Bill Veeck

cooperstownexpert.com
Birthdate 2/9/1914
Death Date 1/2/1986
Debut Year
Year of Induction 1991
Teams Browns, White Sox
Position Executive

Bil Veeck served as owner and team president for the Indians, Browns, and White Sox. His signing of Larry Doby broke the AL color barrier in 1947.

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In the collection:

Larry Doby signed with Bill Veeck's Indians on 7/2/47 and broke the AL color barrier 3 days later

Larry Doby signed with Bill Veeck's Indians on 7/2/47 and broke the AL color barrier 3 days later

When Jackie Robinson debuted for the Dodgers on April 15, 1947, he broke baseball’s color barrier. On July 2nd the same year, Indians owner Bill Veeck helped integrate the American by signing Negro League star Larry Doby. Seeing what Jackie Robinson was going through, Veeck knew what was ahead
Doby enjoyed 7 straight All Star campaigns for the Indians from 1949-1955

Doby enjoyed 7 straight All Star campaigns for the Indians from 1949-1955

Larry Doby left the Newark Eagles after the July 2nd contest. At the time of his departure he led the Eagles in most offensive categories. In 30 games played his numbers included 8 homers, 41 RBI, a .354 average, .438 on-base percentage, and a .743 slugging mark. Doby played in 29 games for the Tr
Veeck's press conference introducing Doby went long so Feller sent his wife this telegram

Veeck's press conference introducing Doby went long so Feller sent his wife this telegram

According to the Hall of Fame’s website, Feller once said of Doby, “He was a great American, he served the country in World War II, and he was a great ballplayer. He was kind of like Buzz Aldrin, the second man on the moon, because he was the second African-American player in the majors behind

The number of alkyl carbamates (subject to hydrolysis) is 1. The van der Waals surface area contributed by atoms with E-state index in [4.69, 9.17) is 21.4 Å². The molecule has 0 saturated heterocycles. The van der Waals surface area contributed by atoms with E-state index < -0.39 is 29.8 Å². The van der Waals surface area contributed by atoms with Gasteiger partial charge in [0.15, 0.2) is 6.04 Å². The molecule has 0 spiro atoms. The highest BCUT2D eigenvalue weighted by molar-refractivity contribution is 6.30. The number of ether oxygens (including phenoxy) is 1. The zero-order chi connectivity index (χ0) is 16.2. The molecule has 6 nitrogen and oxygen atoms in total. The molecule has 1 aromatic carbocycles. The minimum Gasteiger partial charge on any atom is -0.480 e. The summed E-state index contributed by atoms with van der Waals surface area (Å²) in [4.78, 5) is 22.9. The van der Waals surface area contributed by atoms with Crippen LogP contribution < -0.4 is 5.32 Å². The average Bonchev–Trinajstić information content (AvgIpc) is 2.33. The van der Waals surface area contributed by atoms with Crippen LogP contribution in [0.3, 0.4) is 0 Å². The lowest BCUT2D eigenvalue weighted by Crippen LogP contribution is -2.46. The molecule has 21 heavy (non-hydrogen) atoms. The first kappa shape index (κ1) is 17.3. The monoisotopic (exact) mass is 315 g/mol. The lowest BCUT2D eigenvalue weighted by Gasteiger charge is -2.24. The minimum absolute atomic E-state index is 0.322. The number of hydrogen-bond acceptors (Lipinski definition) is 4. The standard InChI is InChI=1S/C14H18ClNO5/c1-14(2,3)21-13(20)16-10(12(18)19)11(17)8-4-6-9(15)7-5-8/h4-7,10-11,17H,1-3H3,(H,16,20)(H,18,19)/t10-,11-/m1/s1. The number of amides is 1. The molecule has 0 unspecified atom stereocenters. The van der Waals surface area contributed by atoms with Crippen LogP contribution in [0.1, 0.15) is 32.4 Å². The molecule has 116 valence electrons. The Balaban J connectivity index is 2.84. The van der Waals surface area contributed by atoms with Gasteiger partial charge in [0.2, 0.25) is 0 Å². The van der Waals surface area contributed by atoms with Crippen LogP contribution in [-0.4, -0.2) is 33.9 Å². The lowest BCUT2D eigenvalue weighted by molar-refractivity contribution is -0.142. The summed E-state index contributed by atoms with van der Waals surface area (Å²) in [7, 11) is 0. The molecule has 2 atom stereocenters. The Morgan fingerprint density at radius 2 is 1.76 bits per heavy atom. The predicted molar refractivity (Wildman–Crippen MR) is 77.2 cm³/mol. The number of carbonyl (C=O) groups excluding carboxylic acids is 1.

Bill Veeck's most famous shenanigan - 3'7

Bill Veeck's most famous shenanigan - 3'7" pinch hitter Eddie Gaedel

Bill Veeck was known as a showman who pushed the envelope with his promotions and publicity stunts. Perhaps his most famous stunt was the signing of 3’7″ Eddie Gaedel. The diminutive Gaedel walked in his only Major League plate appearance on August 19, 1951. Here Veeck signs a 3×5 c
Bob Cain had the distinction of pitching to Gaedel - here's Cain's Christmas card

Bob Cain had the distinction of pitching to Gaedel - here's Cain's Christmas card

Imagine the surprise on the face of pitcher Bob Cain when 3’7″ Eddie Gaedel stepped to the plate with bat in hand. Working with a minute strike zone, Cain walked Gaedel on four pitcher. Later in life, Cain sent out Christmas cards much like the one above. Cain has signed this card as wel
Bob Cain wrote

Bob Cain wrote "I pitched to Eddie Gaedel" on this index card

Mostly remembered for the day he pitched to Eddie Gaedel, Bob Cain was a five-year big league veteran who pitched in 140 Major League games. Here is a 3×5 card signed by Cain in which he adds the notation, “I pitched to Eddie Gaedel”. A willing signer through the mail, Cain died in
Frank Saucier started in right field and batted lead off before getting lifted in favor of Gaedel

Frank Saucier started in right field and batted lead off before getting lifted in favor of Gaedel